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Plaque 2: 02-August-2015
Plaque 2: 02-August-2015

Photographs supplied by Diane Watson / Peter F Williams

The bust of Nicholas Baudin commemorates the bicentennial of the Baudin Expedition.

Nicolas Baudin was selected to lead an expedition to survey the coast of Australia and while there to carry out scientific investigations. He sailed in October 1800 with two ships, Le Géographe and Le Naturaliste, but it was not until May the following year that he sighted the west coast of Australia. The expedition spent about three months in Western Australian waters, charting parts of the coast and collecting scientific data.

After visiting Timor for supplies, Baudin turned his attention to southern Australia, giving many French names to what he called Terre Napoléon. He also explored the east coast of Tasmania and in April 1802 met Matthew Flinders by chance in Encounter Bay on the South Australian coast. During his expedition, Baudin secured the most valuable natural history collection of its time, collecting more that 200,000 species of flora and fauna.


Address:Hamersley & Weld Streets, Bedford Memorial Park , Broome, 6725
GPS Coordinates:Lat: -17.96295
Long: 122.238978
Note: GPS Coordinates are approximate.
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Monument Type:Sculpture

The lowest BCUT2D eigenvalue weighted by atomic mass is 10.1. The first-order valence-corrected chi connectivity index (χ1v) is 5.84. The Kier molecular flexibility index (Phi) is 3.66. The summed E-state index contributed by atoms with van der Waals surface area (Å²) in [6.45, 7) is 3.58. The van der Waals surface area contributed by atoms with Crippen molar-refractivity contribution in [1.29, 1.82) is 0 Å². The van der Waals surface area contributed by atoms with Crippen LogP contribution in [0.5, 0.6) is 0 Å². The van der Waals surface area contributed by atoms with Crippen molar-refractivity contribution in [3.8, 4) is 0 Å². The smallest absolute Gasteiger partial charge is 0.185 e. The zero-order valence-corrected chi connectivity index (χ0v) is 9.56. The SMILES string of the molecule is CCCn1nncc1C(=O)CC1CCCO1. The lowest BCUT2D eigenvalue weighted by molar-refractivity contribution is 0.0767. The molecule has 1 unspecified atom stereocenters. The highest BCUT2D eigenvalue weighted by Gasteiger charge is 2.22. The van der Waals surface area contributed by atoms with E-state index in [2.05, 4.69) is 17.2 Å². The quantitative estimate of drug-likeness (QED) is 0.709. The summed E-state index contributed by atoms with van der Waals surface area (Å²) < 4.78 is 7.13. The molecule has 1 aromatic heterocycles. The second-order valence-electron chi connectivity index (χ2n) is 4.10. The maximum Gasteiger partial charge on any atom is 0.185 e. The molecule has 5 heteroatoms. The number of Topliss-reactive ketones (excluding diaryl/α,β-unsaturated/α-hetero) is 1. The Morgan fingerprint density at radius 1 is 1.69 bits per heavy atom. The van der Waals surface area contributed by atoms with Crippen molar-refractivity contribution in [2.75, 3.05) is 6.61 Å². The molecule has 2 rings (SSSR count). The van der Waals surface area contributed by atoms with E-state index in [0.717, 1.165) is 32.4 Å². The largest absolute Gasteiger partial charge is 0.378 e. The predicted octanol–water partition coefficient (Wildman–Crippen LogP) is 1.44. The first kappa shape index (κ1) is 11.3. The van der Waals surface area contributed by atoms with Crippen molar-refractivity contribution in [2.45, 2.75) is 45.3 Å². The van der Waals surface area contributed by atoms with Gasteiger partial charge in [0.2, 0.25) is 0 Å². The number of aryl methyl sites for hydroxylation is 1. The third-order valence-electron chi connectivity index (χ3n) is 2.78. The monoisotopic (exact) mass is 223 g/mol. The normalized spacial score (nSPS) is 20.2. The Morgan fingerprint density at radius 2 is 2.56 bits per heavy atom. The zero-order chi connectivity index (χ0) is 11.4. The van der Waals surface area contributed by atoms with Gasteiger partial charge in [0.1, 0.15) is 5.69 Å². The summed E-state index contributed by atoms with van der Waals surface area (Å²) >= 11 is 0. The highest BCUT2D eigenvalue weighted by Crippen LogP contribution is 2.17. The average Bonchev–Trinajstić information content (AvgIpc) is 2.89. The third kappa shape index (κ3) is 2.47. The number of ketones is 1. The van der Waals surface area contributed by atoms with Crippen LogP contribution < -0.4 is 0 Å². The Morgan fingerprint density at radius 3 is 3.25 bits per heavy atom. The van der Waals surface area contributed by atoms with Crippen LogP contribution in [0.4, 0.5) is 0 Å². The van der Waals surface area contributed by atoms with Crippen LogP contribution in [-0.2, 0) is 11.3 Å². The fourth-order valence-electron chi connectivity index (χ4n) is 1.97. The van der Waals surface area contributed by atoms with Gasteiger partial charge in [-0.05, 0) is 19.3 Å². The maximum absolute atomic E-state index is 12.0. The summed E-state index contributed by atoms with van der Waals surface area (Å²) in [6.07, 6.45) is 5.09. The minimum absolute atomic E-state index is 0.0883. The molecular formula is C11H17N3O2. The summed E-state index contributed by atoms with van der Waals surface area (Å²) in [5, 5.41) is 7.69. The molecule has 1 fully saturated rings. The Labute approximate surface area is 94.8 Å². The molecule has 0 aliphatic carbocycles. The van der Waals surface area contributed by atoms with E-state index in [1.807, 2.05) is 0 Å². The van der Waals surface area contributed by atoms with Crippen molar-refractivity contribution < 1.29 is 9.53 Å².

Monument Theme:Landscape


Actual Monument Dedication Date:Friday 13th December, 2002
Front Inscription

Plaque :
Government Of France

Baudin Expedition
Terra Australis

On the 19th October 1800, the Baudin Expedition set sail from Le Havre in Normandy, France, with two ships, the Geographe and the Naturaliste. Captain Nicolas Baudin's second-in command was Emmanuel Hamelin. 23 scientists were engaged from the domains of astronomy, botany, zoology, mineralogy, horticulture and geography.  

The ships anchored at present day Geographe Bay on 31st May 1801. First contacts were made here with the indigenous peoples. Midshipman Vasse was drowned.  Separated by storms, the two captains charted the WA coast independently, from Cape Leeuwin to Joseph Bonaparte Gulf, including the Swan River and Heirisson Island, named for one of the Ship's officers. Both ships carried out extensive work at Shark Bay.

Baudin's Expedition secured the most valuable natural history collection of its time- more than 200,000 specimens of flora and fauna were collected of which 2542 were new to science, doubling the number of known species. It was the first time live animals were transported, which later formed a small Australian zoo at the Empress Josephine's summer palace at Malmaison on the outskirts of Paris.

The expedition was responsible for hundreds of French place names in Australia, of which about 240 are still in use in WA. Baudin charted nearly two thirds of the Australian coastline, filling gaps in the rudimentary Dutch maps, making the first detailed charts of the west and north coasts of Western Australia and of the south-eastern coast of Van Diemen's Land.

A celebrated chance encounter on 8th April 1802 with Matthew Flinders gave the name to Encounter Bay, SA. After resting in the young colony of Port Jackson, Baudin returned to WA, carrying out extensive research at King George Sound. Baudin died of tuberculosis on 16th September 1803 at Ile de France (Mauritius) on the return journey. The expedition, now under the command of Milius returned to Lorient in Brittany in March 1804.

Terra Australis 2001 WA Association Inc
Centenary of Federation Western Australia

Source: MA
Monument details supplied by Monument Australia - www.monumentaustralia.org.au
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